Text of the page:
“For my team, the outcome was unexpected in relation to producing a perspective on trauma, through the use of frame-by-frame animation.
“In our studio, there was a wide variety of perspectives created on ANZAC, and our project is just a small portion of the amazing work completed in our studio.”
Maroondah Mayor Mike Symon said this unique ANZAC exhibition is a refreshing, contemporary engagement with an important part of Australia’s history.
“The collaborative creative process of this exhibition provided RMIT students with the ability to reflect on the emotions of people living during World War One,” Councillor Symon said.
The themes present a contemporary engagement with some of the prominent people of World War One that have a significant legacy in the City of Maroondah.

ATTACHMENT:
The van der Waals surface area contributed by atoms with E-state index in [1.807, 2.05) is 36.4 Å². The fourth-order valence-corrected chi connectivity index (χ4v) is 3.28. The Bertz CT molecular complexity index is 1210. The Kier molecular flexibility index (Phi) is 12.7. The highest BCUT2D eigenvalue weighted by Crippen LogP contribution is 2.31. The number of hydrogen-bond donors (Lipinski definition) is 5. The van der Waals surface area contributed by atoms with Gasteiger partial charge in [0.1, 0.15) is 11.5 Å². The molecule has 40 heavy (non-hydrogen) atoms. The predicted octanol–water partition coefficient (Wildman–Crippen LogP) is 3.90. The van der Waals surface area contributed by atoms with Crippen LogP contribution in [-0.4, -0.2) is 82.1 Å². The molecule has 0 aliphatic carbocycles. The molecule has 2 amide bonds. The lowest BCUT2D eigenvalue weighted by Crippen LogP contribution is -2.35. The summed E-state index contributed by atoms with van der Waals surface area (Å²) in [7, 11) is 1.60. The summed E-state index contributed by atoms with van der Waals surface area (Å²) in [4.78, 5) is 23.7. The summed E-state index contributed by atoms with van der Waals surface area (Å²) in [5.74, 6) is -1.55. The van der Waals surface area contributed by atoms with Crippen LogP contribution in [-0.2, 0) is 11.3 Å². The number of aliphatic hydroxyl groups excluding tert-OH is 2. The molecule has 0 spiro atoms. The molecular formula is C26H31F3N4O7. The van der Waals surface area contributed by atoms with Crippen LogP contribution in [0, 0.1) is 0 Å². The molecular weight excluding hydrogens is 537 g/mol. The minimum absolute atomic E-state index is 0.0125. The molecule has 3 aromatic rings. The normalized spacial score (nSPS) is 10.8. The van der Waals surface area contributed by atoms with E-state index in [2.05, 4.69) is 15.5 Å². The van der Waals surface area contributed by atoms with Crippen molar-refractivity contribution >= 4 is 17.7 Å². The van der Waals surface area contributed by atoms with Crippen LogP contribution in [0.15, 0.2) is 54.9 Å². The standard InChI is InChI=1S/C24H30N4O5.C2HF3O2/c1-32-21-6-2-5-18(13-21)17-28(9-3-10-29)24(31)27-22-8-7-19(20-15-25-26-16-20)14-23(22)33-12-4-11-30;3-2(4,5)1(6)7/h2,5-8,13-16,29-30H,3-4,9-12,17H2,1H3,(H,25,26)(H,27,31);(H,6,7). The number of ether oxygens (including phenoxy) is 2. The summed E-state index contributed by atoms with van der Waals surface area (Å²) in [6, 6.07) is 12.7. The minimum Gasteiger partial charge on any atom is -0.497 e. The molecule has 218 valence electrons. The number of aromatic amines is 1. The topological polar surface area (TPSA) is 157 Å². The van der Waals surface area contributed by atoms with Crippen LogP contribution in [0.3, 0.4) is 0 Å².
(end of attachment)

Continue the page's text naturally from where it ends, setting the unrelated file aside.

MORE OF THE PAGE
The ANZAC exhibition runs until Sunday 21 May at ArtSpace Realm, 175 Maroondah Highway Ringwood.
Tech company Intel has extended its San Francisco production internship program to students in Australia for the first time.
Andy McCallum, a recent graduate from the Bachelor of Communication (Media), spent September to December 2016 in a paid internship from Intel, which also covered his housing costs.
Andy was selected for the Intel Production Corps (IPC) program in his final year of study in 2016.
The partnership with Intel and universities from Australia (RMIT and UTS), the UK and the US, is open to undergraduate and postgraduate students in relevant disciplines.
In the program, students work in teams for the media production division of Intel’s in-house advertising agency, Agency Inside, in roles such as producer and editor, and in areas as diverse as animation/motion/VFX and sound design.
Yogiraj Graham, Director of Production, Intel Global Production Labs, said the goal of the IPC program is to integrate students into the production workflow, so they can really experience the pace and process of agency life.